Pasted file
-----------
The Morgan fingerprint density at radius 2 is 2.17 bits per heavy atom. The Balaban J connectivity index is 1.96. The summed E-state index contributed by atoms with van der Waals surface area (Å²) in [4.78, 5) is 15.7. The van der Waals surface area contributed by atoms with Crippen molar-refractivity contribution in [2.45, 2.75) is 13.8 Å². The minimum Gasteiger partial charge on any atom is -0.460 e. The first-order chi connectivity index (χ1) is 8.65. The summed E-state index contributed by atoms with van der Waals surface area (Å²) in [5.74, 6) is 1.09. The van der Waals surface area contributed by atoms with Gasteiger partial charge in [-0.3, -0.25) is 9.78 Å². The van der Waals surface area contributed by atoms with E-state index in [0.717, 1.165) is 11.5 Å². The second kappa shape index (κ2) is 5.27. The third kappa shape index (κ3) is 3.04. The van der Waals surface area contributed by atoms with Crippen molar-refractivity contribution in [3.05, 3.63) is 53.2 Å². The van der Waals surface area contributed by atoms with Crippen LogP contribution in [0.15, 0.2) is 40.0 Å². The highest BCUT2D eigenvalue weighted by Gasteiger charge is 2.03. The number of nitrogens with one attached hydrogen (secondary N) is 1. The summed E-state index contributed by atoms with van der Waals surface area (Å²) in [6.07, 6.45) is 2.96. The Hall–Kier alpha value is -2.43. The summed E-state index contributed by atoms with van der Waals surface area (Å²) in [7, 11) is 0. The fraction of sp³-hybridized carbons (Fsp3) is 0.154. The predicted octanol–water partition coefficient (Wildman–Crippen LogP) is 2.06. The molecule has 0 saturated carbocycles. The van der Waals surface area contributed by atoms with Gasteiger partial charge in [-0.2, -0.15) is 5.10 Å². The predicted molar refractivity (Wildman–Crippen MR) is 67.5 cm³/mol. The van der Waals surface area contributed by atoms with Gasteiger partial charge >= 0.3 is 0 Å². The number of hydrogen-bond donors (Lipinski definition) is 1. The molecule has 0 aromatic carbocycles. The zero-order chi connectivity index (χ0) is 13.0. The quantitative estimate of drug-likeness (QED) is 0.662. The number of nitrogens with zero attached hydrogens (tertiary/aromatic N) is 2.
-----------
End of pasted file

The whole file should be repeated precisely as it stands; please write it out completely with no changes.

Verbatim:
The Morgan fingerprint density at radius 2 is 2.17 bits per heavy atom. The Balaban J connectivity index is 1.96. The summed E-state index contributed by atoms with van der Waals surface area (Å²) in [4.78, 5) is 15.7. The van der Waals surface area contributed by atoms with Crippen molar-refractivity contribution in [2.45, 2.75) is 13.8 Å². The minimum Gasteiger partial charge on any atom is -0.460 e. The first-order chi connectivity index (χ1) is 8.65. The summed E-state index contributed by atoms with van der Waals surface area (Å²) in [5.74, 6) is 1.09. The van der Waals surface area contributed by atoms with Gasteiger partial charge in [-0.3, -0.25) is 9.78 Å². The van der Waals surface area contributed by atoms with E-state index in [0.717, 1.165) is 11.5 Å². The second kappa shape index (κ2) is 5.27. The third kappa shape index (κ3) is 3.04. The van der Waals surface area contributed by atoms with Crippen molar-refractivity contribution in [3.05, 3.63) is 53.2 Å². The van der Waals surface area contributed by atoms with Crippen LogP contribution in [0.15, 0.2) is 40.0 Å². The highest BCUT2D eigenvalue weighted by Gasteiger charge is 2.03. The number of nitrogens with one attached hydrogen (secondary N) is 1. The summed E-state index contributed by atoms with van der Waals surface area (Å²) in [6.07, 6.45) is 2.96. The Hall–Kier alpha value is -2.43. The summed E-state index contributed by atoms with van der Waals surface area (Å²) in [7, 11) is 0. The fraction of sp³-hybridized carbons (Fsp3) is 0.154. The predicted octanol–water partition coefficient (Wildman–Crippen LogP) is 2.06. The molecule has 0 saturated carbocycles. The van der Waals surface area contributed by atoms with Gasteiger partial charge in [-0.2, -0.15) is 5.10 Å². The predicted molar refractivity (Wildman–Crippen MR) is 67.5 cm³/mol. The van der Waals surface area contributed by atoms with Gasteiger partial charge >= 0.3 is 0 Å². The number of hydrogen-bond donors (Lipinski definition) is 1. The molecule has 0 aromatic carbocycles. The zero-order chi connectivity index (χ0) is 13.0. The quantitative estimate of drug-likeness (QED) is 0.662. The number of nitrogens with zero attached hydrogens (tertiary/aromatic N) is 2.